The relative importance of nature and nurture for various forms of expertise has been intensely debated. Music proficiency is viewed as a general model for expertise, and associations between deliberate practice and music proficiency have been interpreted as supporting the prevailing idea that long-term deliberate practice inevitably results in increased music ability. Here, we examined the associations (rs = .18-.36) between music practice and music ability (rhythm, melody, and pitch discrimination) in 10,500 Swedish twins. We found that music practice was substantially heritable (40%%). Associations between music practice and music ability were predominantly genetic, and, contrary to the causal hypothesis, nonshared environmental influences did not contribute. There was no difference in ability within monozygotic twin pairs differing in their amount of practice, so that when genetic predisposition was controlled for, more practice was no longer associated with better music skills. These findings suggest that music practice may not causally influence music ability and that genetic variation among individuals affects both ability and inclination to practice.
Miriam A. Mosing1
Nancy L. Pedersen3
1Department of Neuroscience, Karolinska Institutet
2Department of Psychology, Umeå University
3Department of Medical Epidemiology and Biostatistics, Karolinska Institutet
Miriam A. Mosing, Department of Neuroscience, Karolinska Institutet, Retzius v 8, SE-171 77 Stockholm, Sweden E-mail: email@example.com
Author Contributions M. A. Mosing developed the study concept, analyzed the data, interpreted the results, and drafted the manuscript. The study was designed and data were collected by G. Madison and F. Ullén. R. Kuja-Halkola and N. L. Pedersen provided statistical advice. All authors provided critical revisions and approved the final version of the manuscript for submission.
The assertion that “practice does not make perfect” in the context of music ability challenges the commonly held belief that intensive practice and training lead to significant improvements in musical skills and performance. This assertion is based on a study or body of research that suggests there is no causal relationship between the amount of music practice an individual engages in and their level of musical ability.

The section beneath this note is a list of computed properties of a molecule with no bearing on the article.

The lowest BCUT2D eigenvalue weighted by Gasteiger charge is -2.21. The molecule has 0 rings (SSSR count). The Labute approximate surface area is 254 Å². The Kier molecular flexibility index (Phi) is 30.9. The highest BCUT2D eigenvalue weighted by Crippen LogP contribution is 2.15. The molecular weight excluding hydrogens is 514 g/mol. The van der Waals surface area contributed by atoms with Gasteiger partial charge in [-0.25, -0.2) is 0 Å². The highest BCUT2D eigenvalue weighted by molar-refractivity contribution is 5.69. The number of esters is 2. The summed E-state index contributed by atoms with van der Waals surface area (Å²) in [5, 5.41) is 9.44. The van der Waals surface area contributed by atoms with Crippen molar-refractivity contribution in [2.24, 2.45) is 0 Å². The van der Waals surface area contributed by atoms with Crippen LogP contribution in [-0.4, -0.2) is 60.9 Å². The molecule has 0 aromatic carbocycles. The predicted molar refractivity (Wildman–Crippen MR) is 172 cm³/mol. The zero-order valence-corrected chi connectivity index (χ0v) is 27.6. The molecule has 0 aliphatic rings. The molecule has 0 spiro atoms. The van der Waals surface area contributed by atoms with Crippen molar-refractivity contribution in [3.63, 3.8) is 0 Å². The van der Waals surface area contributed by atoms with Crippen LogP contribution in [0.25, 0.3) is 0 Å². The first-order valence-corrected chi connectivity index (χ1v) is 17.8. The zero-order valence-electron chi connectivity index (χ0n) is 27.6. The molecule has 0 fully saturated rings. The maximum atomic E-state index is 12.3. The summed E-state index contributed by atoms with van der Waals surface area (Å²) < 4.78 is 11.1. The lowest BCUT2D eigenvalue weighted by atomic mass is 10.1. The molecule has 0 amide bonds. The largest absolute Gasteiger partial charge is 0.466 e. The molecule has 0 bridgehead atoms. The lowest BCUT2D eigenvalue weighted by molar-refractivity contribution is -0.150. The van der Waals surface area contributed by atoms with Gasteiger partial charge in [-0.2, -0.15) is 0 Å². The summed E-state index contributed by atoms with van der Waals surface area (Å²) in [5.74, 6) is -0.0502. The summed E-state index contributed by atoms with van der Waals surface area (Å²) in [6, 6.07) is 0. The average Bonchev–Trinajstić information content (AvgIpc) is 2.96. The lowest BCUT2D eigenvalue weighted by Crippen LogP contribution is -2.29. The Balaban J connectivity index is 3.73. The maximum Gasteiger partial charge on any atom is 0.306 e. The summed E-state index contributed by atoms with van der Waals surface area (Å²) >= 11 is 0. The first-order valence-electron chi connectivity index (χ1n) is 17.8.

While it’s important to critically evaluate research findings and consider alternative perspectives, particularly in fields as complex as skill acquisition and expertise development, it’s also essential to recognize that the relationship between practice and skill acquisition is multifaceted and influenced by various factors:
1. **Nature vs. Nurture**: The debate over the relative contributions of innate talent versus deliberate practice to skill development is longstanding. While some individuals may have a natural predisposition or aptitude for music, the extent to which this innate talent can be realized and refined through practice remains a topic of debate.
2. **Quality of Practice**: Not all practice is created equal. The effectiveness of practice depends on factors such as the quality of instruction, the specificity of practice tasks, the level of engagement and motivation, and the presence of feedback and guidance. Deliberate practice, characterized by focused and structured training with clear goals and feedback, is often cited as essential for skill improvement.
3. **Individual Differences**: People vary widely in their response to practice and their rate of skill acquisition. Factors such as age, cognitive abilities, personality traits, and prior musical experience can all influence how individuals learn and progress in music.
4. **Longitudinal Studies**: Longitudinal studies tracking individuals over extended periods can provide valuable insights into the relationship between practice and skill development. By examining how practice patterns correlate with changes in musical ability over time, researchers can better understand the dynamics of skill acquisition and expertise development.
5. **Contextual Factors**: The social, cultural, and educational contexts in which individuals engage in music practice can also shape their development as musicians. Access to resources, opportunities for performance and collaboration, and the support of peers and mentors all play a role in fostering musical growth.
In summary, while the assertion that “practice does not make perfect” challenges conventional wisdom, it’s essential to consider the nuances of skill acquisition and expertise development in music. Further research, including rigorous experimental studies and longitudinal investigations, can help shed light on the complex interplay between practice, talent, and musical ability.